Separated at birth?

NL: Have you heard anything about that? Is there a script or something?

Yeah, they’re working on a script. There’s been a couple drafts done and they still have to iron some things out. When they get a draft they like they’ll go to casting and then it could be within the next year and a half [after that] it comes out.

NL: Are you serving as a consultant or are they mostly going on what's in the documentary?

They’re mostly going on the documentary. The first screenwriter asked a few things like where I went to high school, the facts, so I answered those. But the second screenwriter didn’t ask any questions, so I think they’re shooting what the documentary shows.

NL: Several readers wanted to know about a possible follow-up documentary. Are there any plans on doing one?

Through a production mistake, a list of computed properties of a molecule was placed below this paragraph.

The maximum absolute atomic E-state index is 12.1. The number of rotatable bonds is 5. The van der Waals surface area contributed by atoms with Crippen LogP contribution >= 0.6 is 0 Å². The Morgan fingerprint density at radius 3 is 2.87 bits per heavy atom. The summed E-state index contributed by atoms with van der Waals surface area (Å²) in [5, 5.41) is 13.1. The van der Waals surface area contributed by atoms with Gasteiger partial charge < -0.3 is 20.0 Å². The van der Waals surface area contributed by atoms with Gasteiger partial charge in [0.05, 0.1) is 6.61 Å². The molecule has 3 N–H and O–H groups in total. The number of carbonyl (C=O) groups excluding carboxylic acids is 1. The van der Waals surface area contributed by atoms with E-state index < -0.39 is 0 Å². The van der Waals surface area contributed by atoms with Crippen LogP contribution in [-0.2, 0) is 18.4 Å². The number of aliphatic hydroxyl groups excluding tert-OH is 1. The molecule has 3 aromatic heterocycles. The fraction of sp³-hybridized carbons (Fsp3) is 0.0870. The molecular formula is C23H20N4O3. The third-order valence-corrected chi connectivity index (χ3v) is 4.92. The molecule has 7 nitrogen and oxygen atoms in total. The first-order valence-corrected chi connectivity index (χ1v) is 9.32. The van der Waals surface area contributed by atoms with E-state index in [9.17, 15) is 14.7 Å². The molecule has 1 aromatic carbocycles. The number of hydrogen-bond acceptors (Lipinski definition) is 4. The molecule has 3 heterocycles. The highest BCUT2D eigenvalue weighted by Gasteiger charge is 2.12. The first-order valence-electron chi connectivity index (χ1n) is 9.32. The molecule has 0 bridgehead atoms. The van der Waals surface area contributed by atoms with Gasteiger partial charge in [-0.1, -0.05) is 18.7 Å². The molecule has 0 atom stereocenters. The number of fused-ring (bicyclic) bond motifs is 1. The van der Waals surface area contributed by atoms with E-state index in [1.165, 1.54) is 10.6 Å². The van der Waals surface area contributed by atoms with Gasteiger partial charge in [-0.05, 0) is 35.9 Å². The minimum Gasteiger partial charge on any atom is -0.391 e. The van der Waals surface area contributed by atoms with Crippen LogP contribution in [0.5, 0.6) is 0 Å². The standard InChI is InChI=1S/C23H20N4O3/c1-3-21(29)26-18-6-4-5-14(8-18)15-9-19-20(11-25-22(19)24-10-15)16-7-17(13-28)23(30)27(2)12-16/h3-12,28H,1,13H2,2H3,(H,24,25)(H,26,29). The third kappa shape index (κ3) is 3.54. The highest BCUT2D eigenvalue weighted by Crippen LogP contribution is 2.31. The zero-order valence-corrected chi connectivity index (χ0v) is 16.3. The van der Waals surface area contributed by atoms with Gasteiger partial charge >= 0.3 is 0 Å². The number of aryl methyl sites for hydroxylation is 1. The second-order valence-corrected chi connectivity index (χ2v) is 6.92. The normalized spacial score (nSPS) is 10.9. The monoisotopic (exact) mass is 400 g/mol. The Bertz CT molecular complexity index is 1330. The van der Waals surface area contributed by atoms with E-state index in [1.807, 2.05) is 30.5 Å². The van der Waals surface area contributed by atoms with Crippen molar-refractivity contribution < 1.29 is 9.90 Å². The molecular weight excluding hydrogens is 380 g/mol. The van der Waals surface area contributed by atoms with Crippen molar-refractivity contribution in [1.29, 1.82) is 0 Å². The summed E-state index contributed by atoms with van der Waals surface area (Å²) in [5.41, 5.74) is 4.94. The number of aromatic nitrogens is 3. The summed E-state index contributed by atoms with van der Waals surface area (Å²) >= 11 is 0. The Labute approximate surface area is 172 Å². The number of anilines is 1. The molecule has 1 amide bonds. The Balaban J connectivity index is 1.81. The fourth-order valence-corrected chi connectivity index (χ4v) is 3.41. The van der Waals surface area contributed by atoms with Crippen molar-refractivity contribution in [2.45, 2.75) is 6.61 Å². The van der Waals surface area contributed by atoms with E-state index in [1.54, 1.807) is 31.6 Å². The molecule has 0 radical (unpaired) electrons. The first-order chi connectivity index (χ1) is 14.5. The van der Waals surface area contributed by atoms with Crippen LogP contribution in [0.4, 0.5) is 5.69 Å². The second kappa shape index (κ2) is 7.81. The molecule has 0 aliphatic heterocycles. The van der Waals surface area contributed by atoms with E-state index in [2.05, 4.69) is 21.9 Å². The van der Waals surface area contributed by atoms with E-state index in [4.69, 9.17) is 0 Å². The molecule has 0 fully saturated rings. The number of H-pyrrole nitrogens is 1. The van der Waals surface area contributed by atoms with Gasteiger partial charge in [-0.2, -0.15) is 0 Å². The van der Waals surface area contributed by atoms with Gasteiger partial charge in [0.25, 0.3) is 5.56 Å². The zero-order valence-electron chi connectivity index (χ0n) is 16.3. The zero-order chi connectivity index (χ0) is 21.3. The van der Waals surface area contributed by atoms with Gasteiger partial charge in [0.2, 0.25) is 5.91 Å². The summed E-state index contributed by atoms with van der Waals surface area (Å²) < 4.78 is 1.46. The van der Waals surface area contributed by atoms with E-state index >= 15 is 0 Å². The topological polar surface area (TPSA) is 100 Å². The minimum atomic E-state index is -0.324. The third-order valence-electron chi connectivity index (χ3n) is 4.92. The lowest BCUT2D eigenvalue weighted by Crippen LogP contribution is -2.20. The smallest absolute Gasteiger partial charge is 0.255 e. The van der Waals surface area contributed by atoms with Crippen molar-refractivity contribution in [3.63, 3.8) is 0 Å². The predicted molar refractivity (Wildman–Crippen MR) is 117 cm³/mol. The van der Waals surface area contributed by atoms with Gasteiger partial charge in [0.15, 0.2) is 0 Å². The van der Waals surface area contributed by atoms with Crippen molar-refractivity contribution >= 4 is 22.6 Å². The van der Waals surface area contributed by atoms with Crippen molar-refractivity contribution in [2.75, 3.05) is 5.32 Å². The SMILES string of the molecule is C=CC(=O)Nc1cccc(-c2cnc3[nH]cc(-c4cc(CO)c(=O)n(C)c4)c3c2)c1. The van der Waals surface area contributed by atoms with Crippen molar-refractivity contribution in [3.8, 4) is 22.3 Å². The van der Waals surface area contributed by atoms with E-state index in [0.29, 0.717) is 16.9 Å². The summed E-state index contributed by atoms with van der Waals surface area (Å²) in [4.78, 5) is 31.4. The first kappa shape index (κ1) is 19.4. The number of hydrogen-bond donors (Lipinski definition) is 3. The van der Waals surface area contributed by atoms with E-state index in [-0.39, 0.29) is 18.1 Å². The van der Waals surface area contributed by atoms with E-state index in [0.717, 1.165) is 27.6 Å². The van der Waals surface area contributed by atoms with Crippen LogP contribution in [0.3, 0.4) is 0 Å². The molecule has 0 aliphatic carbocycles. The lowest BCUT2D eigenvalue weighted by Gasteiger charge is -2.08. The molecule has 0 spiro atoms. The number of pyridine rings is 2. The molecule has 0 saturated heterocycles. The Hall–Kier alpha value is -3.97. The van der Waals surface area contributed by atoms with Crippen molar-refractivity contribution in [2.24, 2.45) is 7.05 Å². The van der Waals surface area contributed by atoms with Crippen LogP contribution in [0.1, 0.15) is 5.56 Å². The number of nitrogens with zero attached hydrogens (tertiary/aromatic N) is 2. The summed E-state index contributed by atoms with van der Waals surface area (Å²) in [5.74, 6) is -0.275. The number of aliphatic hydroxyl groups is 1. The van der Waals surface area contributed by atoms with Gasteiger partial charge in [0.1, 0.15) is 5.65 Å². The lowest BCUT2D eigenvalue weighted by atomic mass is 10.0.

Not that I know of.

NL: It’s been three years since the end of The King of Kong, and the saga continues, so to say.

Yeah, the saga has not quit yet, that’s for sure. Ed Cunningham, the producer, was at E3 last year when I was going for the record on G4 and he had a camera and was taking some footage. But there’s been a lot of stuff where they could have a sequel. Billy’s been a little quiet, not much activity on his end other than he got the record back, but other than that there hasn’t been an antagonist. [laughs]

Thanks again to Steve Wiebe for partaking, and we wish good luck in the DK record attempt at GDC this week.